Last week in Hungary

Hungary by Atlatszo – Three businessmen close to PM Orban control nearly 400 companies

This is what Atlatszo wrote this week:

The Do-All, the Real Estate Agent and the Casino Man: three businessmen close to prime minister Orban control nearly 400 companies

Banks, hotels, casinos, factories, TV channels, newspapers, advertisement companies, building industry, or agriculture – three influential businessmen close to Viktor Orbán have interests in almost every sector.

Atlatszo awarded the Prize for Quality Journalism for its investigation into Hungarian government elite using luxury yacht and private jet

The award was given for the story that uncovered that prime minister Viktor Orban used a luxury private jet to attend a soccer match and that pro-government businessmen were holidaying on a yacht in the Adriatic Sea.

Company owned by pro-Orban businessman expected to win €110 million soil improvement job at the Paks II NPP site

According to the Hungarian Atomic Energy Authority, the ground beneath the existing 4th reactor block has moved minimally. Soil improvement works worth €110 million are needed before the construction of the two new reactor blocks can start.

Your reading list about what is going on in Hungary:

The New York Times: Hungary Turned Far Right. That’s Meant Millions for Its Opera

The opera company is in the midst of one of its biggest expansions ever, thanks to the investment of hundreds of millions of dollars by the government of Orban, who has described Hungary’s theaters, opera houses and concert halls as “temples of national culture.”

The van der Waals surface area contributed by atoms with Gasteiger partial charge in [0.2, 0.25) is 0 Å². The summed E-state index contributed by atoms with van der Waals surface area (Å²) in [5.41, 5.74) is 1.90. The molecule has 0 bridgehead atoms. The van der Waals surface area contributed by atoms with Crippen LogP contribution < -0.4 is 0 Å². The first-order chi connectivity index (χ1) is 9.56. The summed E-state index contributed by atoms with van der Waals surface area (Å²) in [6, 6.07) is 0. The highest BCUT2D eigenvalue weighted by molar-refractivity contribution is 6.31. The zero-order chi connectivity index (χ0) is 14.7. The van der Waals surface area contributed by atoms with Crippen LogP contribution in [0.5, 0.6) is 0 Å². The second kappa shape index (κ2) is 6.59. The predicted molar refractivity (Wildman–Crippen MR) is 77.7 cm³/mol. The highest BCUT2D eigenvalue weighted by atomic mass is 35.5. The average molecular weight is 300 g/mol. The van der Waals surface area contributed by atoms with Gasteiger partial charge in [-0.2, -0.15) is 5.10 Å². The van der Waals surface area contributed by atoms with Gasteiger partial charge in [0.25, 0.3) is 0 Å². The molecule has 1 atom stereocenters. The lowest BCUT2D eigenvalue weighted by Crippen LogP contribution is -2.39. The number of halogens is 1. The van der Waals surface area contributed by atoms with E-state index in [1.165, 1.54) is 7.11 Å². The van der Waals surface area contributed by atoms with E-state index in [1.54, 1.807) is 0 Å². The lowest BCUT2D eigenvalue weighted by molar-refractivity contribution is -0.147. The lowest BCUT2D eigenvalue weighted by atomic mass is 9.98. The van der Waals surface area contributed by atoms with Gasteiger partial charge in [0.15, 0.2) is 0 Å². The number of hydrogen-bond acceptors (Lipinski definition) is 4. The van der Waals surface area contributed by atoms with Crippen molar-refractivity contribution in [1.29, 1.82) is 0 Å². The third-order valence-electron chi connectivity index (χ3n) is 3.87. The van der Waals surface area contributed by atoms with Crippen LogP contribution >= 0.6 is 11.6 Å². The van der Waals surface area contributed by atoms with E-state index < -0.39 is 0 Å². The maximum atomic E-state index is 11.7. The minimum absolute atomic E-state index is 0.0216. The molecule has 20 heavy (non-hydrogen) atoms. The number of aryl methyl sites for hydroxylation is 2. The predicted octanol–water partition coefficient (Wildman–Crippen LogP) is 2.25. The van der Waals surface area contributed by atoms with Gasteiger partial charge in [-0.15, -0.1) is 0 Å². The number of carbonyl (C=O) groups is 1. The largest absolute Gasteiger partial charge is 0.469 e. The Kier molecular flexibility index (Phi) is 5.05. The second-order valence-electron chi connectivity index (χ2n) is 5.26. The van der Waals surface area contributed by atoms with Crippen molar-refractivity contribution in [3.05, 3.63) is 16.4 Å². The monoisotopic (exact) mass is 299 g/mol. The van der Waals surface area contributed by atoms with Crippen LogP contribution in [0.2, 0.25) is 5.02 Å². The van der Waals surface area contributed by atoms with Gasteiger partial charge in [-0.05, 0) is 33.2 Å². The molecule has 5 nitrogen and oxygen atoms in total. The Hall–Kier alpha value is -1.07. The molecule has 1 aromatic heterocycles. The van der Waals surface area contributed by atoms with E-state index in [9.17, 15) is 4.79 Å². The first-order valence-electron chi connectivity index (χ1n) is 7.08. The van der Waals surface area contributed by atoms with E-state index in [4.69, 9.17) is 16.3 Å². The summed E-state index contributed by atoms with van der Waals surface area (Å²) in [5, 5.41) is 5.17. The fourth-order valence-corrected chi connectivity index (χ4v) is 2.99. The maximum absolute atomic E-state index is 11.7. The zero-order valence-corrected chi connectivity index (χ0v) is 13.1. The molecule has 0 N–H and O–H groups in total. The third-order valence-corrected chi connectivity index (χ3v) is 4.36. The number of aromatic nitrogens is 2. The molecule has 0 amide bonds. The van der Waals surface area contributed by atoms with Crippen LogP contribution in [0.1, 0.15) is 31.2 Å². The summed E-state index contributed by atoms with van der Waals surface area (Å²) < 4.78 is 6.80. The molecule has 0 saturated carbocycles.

Reuters: Thousands rally to keep Soros-founded university in Hungary

Thousands rallied in Budapest on Friday on behalf of a university founded by U.S. financier George Soros which says it is being forced out of Hungary by the nationalist government of Prime Minister Viktor Orban.

The New York Times: A Cabaret in Hungary Asks a Horrific Question: What if Jews Vanished?

That is the question asked by “The Chosen Ones,” a new production by Golem Theater. Golem, a Jewish theater company, describes the show as a political cabaret, with topical jokes and live music, that aims to lampoon hatred using dark humor.

The Irish Times: Hungary’s rough sleepers go into hiding as homelessness made illegal

Under a law that came into force on October 15th, however, homelessness is now effectively illegal in Hungary, in accordance with a change to the national constitution that forbids “habitual residence in a public space”.

Politico: Hungary and Poland’s multispeed Europe

If Hungary and Poland are relegated today to the European Union’s periphery, they have nobody to blame but Orbán and Morawiecki. Through their assault on the rule of law at home, the two countries have cemented their place outside of the EU’s core.